As the clock wound down on Barack Obama’s presidency, an Air Force B-52 bomber carried out a punishing airstrike against a training camp of Al Qaeda in Syria, the Pentagon said Friday.
The attack, which took place west of Aleppo, killed more than 100 fighters, according to the Pentagon. Armed drones were also involved in the operation, which took place Thursday evening local time.
It was the second major strike carried out by American warplanes in Mr. Obama’s waning hours in the White House. On Thursday, the Pentagon reported that B-2 stealth bombers had flown their first combat mission in nearly six years to attack two training camps in Libya that were being used by the Islamic State, which is also known as ISIS or ISIL.
The flurry of airstrikes against militant groups in North Africa and the Middle East illustrates the challenges that President Trump faces in carrying out the vow in his inaugural address to combat “radical Islamic terrorism,” which he promised to “eradicate completely from the face of the earth.” The extremists have proved to be resilient and are operating in far-flung countries that are racked by internal fighting and where there is little or no American military presence.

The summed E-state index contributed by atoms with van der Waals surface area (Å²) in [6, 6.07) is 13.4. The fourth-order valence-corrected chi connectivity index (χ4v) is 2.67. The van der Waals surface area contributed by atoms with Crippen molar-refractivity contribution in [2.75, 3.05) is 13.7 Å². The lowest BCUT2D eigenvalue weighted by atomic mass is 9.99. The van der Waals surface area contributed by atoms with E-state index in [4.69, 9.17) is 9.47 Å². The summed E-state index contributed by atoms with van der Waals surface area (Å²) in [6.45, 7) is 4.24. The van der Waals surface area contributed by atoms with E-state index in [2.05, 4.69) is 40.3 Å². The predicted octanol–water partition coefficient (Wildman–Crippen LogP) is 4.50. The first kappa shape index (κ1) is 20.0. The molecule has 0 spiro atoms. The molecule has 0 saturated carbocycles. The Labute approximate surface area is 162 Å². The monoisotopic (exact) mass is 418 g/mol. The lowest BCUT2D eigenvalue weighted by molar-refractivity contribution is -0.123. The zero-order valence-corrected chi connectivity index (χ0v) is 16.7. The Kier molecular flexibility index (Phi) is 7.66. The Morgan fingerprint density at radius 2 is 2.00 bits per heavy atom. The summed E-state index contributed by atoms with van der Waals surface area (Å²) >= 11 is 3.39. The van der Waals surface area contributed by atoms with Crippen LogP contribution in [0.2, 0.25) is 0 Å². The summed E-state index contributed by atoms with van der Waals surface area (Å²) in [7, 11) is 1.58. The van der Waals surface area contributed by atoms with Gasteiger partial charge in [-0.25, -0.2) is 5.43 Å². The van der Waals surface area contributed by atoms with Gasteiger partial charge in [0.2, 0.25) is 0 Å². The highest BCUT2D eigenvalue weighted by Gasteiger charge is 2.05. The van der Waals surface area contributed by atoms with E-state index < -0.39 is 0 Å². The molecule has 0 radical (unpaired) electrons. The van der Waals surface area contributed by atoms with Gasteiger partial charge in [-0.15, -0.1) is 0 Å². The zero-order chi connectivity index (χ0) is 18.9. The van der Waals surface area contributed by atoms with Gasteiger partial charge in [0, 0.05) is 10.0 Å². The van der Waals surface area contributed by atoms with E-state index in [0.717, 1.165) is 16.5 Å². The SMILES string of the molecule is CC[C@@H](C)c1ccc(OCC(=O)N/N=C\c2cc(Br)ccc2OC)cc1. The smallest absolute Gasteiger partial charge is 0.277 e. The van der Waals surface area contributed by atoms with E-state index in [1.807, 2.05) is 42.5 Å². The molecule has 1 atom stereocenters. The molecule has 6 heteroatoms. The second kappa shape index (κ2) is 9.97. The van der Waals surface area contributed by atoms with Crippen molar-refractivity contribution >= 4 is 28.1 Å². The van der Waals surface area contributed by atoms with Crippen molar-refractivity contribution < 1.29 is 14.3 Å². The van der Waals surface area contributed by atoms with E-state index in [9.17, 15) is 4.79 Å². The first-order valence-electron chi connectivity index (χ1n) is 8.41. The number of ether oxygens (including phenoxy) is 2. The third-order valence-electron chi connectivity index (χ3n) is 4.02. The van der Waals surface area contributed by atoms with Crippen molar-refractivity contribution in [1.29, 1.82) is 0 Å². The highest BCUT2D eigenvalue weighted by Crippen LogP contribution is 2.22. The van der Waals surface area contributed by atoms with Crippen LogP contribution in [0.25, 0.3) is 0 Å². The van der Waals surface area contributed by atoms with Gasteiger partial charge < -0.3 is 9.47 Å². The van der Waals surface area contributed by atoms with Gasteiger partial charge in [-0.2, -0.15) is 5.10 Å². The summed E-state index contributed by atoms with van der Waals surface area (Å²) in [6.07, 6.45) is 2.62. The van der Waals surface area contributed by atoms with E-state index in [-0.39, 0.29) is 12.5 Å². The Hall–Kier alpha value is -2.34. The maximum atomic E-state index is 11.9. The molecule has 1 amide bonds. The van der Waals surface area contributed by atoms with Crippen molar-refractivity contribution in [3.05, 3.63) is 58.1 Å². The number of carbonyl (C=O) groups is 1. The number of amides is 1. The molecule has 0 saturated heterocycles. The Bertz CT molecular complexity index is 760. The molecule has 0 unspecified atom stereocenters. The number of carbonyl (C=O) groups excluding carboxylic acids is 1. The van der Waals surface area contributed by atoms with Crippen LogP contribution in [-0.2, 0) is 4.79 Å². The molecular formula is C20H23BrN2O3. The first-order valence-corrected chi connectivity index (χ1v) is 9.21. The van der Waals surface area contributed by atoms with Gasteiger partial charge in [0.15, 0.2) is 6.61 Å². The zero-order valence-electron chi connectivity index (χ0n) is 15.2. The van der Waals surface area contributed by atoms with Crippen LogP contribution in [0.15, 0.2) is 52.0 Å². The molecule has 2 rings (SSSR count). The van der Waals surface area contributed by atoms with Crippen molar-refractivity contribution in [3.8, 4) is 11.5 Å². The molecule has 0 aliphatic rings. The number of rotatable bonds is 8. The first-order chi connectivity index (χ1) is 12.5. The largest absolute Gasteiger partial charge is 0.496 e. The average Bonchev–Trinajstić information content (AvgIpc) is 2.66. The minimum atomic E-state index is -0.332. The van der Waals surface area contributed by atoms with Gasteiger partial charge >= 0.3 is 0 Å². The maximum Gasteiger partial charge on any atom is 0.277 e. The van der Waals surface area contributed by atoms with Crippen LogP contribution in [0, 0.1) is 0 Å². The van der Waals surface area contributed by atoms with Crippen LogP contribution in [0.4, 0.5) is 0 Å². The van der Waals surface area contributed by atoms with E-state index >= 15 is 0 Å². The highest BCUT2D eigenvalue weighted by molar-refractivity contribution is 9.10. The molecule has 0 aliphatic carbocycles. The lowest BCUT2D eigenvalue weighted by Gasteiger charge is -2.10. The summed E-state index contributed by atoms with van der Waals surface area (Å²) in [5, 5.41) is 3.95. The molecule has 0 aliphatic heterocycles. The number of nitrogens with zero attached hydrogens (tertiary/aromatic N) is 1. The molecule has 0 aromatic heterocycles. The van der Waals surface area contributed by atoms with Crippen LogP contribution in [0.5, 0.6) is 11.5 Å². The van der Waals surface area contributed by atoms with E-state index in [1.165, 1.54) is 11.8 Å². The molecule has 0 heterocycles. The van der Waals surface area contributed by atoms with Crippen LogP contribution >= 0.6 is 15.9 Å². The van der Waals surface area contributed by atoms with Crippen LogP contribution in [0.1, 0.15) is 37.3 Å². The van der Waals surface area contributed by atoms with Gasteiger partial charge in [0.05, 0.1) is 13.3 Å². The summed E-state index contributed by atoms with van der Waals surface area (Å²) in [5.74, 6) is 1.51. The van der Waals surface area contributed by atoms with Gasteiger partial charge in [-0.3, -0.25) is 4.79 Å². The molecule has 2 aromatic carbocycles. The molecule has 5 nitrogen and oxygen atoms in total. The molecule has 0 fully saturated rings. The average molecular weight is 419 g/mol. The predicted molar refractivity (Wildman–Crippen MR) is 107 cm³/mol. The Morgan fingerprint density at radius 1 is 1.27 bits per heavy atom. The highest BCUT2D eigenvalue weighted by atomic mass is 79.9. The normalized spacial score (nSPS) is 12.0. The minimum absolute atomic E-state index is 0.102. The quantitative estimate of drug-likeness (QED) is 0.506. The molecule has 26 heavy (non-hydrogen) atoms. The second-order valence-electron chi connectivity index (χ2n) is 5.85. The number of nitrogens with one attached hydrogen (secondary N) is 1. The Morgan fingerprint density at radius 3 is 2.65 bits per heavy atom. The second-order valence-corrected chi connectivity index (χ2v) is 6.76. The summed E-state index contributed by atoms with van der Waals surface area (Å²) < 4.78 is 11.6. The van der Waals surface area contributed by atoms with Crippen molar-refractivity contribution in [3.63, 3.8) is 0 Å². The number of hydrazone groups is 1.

The B-52 strike on Thursday, the Pentagon said, was directed at the Shaykh Sulayman Training Camp in Idlib. Pentagon officials said that it had been in operation for several years but had only recently become a base for “core Al Qaeda” extremists, who have largely come from outside Syria to fight and plot attacks. All told, 14 bombs and missiles were used in that attack.
“The removal of this training camp disrupts training operations and discourages hard-line Islamist and Syrian opposition groups from joining or cooperating with Al Qaeda on the battlefield,” Capt. Jeff Davis, a Pentagon spokesman, said in a statement.
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SOURCE: NY Times, Michael R. Gordon and Eric Schmitt